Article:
A few days ago I was talking about the future of WordPress and the need to involve young people in the entire process of both development and use of the platform. By doing this, we may ensure that the new generations will continue to use our beloved WordPress.
If there is something that we have seen that is successful among young people, it is stories. These micro-contents that were born on Snapchat and made the leap to Instagram in 2016 now appear almost anywhere we can create content on. Facebook, WhatsApp, and even LinkedIn have joined the bandwagon of this fashion.
Stories come to WordPress thanks to Google
A few days ago Google officially launched a WordPress plugin that allows you to add web stories to your content. Its name is Web Stories and you can find it here, inside the WordPress.org plugin directory.
Once you install and activate it in your WordPress, a banner like the one you can see in the following screenshot will appear within the list of WordPress plugins:
In addition, a new section appears in the WordPress Dashboard menu, Stories, which is where you will create all the stories you want. The stories you create with this plugin are hosted in your own WordPress installation as instances of a custom post type (
web-story in the
wp_posts table of your database).
When you go to the Dashboard of the plugin, which you find in the new Stories menu, you have the possibility to see the settings of the story editor. Specifically, this first final version of the Google plugin allows us to add a Google Analytics tracking code so that we can have analytics in the stories.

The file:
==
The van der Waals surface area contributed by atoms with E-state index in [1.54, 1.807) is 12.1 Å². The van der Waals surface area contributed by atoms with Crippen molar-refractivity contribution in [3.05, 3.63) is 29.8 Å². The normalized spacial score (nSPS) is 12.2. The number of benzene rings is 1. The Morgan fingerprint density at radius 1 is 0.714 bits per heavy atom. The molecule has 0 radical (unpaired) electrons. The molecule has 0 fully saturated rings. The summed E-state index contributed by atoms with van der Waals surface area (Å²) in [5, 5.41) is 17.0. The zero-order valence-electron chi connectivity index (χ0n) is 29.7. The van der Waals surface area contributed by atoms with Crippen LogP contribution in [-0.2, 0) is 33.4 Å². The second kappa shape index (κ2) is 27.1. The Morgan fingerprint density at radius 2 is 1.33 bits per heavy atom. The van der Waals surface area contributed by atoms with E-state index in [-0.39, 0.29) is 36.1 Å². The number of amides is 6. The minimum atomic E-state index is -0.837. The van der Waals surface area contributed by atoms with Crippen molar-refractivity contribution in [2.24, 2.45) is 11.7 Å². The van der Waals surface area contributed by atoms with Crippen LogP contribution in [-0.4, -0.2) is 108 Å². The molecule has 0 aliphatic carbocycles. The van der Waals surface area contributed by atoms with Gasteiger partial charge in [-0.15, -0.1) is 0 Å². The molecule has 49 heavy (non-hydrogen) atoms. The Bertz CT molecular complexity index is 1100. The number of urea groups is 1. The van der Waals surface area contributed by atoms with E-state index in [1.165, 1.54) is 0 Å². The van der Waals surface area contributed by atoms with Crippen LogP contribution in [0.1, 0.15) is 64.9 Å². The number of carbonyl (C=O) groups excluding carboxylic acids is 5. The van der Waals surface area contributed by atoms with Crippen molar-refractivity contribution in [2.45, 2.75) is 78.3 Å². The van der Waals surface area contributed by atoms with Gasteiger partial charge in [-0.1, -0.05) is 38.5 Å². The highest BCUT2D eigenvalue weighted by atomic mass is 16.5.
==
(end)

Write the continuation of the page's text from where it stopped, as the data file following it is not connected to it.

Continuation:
In addition to this, it allows us to add logos that will later be available in the stories that we create. We also have the possibility of activating the sharing of the plugin usage data with Google.
In the Explore Templates section we can see a set of predesigned templates to create stories that help us getting started with the story editor. We can use them as a basis for our new stories, modifying them to our liking.
Each predefined template to create stories includes a set of single stories inside, forming a complete story. These stories advance one after the other, similarly as we can find on Instagram and other networks.
To use a specific template we just have to select it and click on the button in the upper right part of the window with the text Use Template, as you can see in the following screenshot:
But we also have the possibility to start from scratch by creating a new story ourselves. This will open a special editor included in the Web Stories plugin. And the truth is that the story editor of this plugin is very powerful, and very similar to the visual editors that we may find in page builders like Divi or Elementor.
In the section on the left of the editor you have the possibility to search for images in your media library, but also in the libraries from Unsplash and Coverr. By dragging and dropping an image or video you can add it to the story editor.